Cast a Line
May 5, 2002
Prospect Point, 3:30pm, rising tide. Bones in SE corner.
Changed flies a half-dozen times; finally got a take on a #6 pink Flee with lead eyes to anchor it down in the wash.
Saw other fishermen there, a fly-fisher among them, but they were too far to the NW and were looking into the light anyway. Apparently today I’m the only one on the water who knows where the fish are… or maybe they’re fishing for mullet (having moved on to that higher echelon of angling where only the elite reside—where you only cast to fish that will never, ever take the fly and thereby prove your superiority by pursuing that which is unattainable, which is all very well), but I’m learning that perhaps walking away from other anglers is good for all sorts of reasons—not the least of which may be actually finding fish.
Of course, when I finally hook a fish it instantly leader-wraps me on the numerous boulders strewn across the flat by the last storm. Ah, well.
At high tide when the fish don’t tail and the angle of light is poor they seem to materialize a roll-cast away. Speed, that’s what that calls for. No time for a half-dozen false casts, no need for them. I walk with at least 10 feet of fly line outside the rod tip, the fly held lightly by the bend and ready, ready to be flipped out at a moment’s notice and pray a wave doesn’t swing it away before the bones see it.
Unfortunately, I have spent too many hours on the water with folks who—while they could see the fish approaching 30 feet out—couldn’t perform the mental arithmetic that a dozen false cast were at least twelve too many. By the time these hapless duffers dropped their flies they squarely lined fish that were (by then) barely a rod’s-length away. And all my quiet, pleading exhortations to “drop it now!” seemed to fall on deaf ears: their brains seemed programmed to make that many casts and, come hell or high water, that’s how many they were going to make. (You know, I could almost admire them—ignoring concerns of anything so crass as practicality or merely catching fish—they seemed to thumb their noses at making a cast in any fashion except the right way...as they’d learned it. Rush a cast?!! That, sir, is simply not done.)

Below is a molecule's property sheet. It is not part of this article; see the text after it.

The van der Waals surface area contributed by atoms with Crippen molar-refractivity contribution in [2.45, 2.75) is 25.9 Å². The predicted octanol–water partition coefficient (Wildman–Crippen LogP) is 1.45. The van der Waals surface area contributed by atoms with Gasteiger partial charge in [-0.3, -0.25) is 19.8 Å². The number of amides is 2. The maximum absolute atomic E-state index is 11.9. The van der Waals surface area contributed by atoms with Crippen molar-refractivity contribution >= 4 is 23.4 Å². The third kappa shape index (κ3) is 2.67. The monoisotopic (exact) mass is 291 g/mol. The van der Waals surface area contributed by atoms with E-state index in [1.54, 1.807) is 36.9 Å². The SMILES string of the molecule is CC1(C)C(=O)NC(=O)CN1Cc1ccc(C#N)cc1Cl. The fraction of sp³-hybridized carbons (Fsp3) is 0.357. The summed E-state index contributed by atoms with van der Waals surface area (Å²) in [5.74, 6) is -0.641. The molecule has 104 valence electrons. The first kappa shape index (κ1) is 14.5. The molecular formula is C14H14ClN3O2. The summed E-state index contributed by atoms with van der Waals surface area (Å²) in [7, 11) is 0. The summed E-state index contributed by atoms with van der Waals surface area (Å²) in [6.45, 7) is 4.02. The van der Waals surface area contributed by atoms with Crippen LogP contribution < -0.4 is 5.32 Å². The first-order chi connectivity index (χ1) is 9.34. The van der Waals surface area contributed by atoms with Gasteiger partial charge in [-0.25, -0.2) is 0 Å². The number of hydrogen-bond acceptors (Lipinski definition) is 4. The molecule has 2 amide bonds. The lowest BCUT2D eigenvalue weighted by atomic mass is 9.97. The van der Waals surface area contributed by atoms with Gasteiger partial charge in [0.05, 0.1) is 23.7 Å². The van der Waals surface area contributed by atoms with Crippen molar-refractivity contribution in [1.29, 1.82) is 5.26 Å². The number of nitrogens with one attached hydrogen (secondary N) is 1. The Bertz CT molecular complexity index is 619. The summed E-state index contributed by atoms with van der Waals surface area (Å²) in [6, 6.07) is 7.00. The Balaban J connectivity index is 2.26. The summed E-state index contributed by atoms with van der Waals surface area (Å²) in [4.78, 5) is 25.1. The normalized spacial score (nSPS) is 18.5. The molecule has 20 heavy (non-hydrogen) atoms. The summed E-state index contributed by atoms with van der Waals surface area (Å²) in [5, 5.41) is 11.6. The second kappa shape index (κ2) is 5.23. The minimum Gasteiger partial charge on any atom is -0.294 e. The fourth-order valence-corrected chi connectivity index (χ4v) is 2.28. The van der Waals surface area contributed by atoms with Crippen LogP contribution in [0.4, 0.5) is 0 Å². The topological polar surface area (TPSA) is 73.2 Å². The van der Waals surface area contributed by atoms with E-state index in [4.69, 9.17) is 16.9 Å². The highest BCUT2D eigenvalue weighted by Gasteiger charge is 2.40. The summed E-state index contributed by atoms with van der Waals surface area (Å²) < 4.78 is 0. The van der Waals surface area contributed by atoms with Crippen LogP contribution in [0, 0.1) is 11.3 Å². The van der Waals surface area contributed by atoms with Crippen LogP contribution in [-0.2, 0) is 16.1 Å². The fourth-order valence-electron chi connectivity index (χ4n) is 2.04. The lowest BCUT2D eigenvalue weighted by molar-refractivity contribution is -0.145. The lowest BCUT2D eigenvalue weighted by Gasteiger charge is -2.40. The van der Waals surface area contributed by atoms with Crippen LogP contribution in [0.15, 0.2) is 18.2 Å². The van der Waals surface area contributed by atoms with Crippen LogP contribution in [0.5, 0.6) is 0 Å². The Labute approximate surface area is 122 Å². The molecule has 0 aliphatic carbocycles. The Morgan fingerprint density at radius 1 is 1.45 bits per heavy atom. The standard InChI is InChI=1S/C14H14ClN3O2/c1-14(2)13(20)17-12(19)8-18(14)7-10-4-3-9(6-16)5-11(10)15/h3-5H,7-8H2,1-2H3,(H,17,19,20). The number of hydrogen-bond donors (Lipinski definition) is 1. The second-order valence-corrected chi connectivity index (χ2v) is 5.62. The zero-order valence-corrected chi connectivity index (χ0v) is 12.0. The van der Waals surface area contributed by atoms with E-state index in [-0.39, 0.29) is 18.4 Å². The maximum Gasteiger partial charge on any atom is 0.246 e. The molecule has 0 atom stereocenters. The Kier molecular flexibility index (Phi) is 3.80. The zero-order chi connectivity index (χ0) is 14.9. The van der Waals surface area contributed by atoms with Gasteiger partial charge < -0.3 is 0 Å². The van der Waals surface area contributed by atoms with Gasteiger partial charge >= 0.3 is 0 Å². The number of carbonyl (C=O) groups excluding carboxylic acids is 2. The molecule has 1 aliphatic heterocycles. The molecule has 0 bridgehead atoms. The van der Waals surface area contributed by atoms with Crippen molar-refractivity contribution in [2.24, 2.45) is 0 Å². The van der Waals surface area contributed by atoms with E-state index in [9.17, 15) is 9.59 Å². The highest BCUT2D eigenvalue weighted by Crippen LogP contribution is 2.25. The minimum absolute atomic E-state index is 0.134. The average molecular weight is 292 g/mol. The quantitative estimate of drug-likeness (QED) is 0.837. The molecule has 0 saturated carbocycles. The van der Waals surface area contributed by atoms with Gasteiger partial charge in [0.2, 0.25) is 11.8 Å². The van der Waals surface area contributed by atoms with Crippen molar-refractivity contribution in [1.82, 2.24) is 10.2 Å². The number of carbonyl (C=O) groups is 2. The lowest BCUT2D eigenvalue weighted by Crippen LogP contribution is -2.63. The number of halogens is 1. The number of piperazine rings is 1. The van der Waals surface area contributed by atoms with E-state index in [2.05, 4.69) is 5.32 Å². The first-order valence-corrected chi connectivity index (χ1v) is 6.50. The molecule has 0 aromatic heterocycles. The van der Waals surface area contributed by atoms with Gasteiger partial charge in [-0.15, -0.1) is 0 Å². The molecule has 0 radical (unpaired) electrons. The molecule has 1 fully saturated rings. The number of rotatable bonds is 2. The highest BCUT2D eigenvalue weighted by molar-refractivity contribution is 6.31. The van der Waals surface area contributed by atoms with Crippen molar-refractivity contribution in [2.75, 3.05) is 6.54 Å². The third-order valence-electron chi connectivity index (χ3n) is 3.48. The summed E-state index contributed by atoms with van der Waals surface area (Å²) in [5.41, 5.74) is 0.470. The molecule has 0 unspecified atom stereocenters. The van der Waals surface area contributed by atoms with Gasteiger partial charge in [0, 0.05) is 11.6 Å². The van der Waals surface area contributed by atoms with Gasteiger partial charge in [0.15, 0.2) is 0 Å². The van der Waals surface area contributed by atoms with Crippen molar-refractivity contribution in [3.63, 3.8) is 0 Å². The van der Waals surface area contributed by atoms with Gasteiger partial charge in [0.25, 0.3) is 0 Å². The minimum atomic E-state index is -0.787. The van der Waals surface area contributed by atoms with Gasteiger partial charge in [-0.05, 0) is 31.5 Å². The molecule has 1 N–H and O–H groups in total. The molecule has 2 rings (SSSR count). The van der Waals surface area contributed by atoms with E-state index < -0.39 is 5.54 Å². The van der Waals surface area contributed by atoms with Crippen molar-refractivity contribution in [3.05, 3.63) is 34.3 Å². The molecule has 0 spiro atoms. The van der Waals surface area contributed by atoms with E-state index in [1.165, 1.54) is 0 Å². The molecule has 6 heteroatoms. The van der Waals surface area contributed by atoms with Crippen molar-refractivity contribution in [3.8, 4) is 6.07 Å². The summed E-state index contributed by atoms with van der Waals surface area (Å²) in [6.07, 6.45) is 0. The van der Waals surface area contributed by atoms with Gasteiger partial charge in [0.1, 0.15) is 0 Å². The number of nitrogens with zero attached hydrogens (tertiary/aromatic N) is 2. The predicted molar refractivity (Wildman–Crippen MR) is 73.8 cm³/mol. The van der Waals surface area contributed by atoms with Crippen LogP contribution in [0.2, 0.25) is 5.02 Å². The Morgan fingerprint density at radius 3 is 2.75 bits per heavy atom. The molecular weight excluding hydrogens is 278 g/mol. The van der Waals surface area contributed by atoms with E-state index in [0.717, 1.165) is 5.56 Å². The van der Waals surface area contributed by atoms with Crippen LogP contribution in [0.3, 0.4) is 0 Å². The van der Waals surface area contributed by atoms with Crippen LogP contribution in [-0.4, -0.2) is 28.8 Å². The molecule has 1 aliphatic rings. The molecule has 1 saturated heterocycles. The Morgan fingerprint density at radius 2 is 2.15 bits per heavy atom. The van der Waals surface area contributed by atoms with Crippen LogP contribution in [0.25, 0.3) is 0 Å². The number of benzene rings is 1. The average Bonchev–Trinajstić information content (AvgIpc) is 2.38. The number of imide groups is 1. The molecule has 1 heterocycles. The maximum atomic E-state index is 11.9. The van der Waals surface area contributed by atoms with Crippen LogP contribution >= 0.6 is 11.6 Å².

Now, I realize that time is at a premium for most of us, and taking the time to practice fly-casting can seem almost a waste. I mean, you’ll get plenty of practice on the water right? But—at the risk of transposing this into a qualitative issue—let’s consider the sheer numbers involved: Airline ticket: $800; new tropical fly line: $70; new flies: (Ok, you tied your own and saved forty bucks. Fine); UV resistant clothes: $200; fly casting practice: free. Yup, free. Better to steal a few hours from the office than scare the hell out of everything by beating the water. Maybe I’m a traditionalist, but I think of a fishing vacation as a get-away, a respite from the frustrations and stress of life. I can scarcely conceive of anything more stressful and frustrating than flying 9 hours, dropping a couple mortgage payments, and not catching fish because—let’s face it—you can’t actually cast an actual fly rod in order to actually save your life.
I like to think of fly casting like a workout, or yoga, or ti chi, or whatever you’re habitually into. I actually set aside time in my schedule to practice for at least 15 minutes, twice a week. During college I spent months away from the water and I’ve had to rely on this type of workout to keep myself in practice. I find it soothing, relaxing, and casting takes me back to all the good times I’ve had with a fly rod in close proximity.
I hear Carlos—my first guide and truly a man of few words—pleading, “Nooo, on de fish, man, on de fish” two casts before my line jumped tight and I was into my first Belizian tailer.
I see the blue of Exuma’s George Town harbor in the background as I flicked tiny Gotchas at baby bones in a quiet lagoon, slipping my back casts between the drooping casuarinas.
I see Dad with his measured cast, working his way down the cobbled shore of Grapetree Bay, waiting for dark sickle tails, flashing in the August sun.
And I think of all my friends—those still here and those who’ve gone before—and the times we used to have with a simple hook and line.
Here’s to them.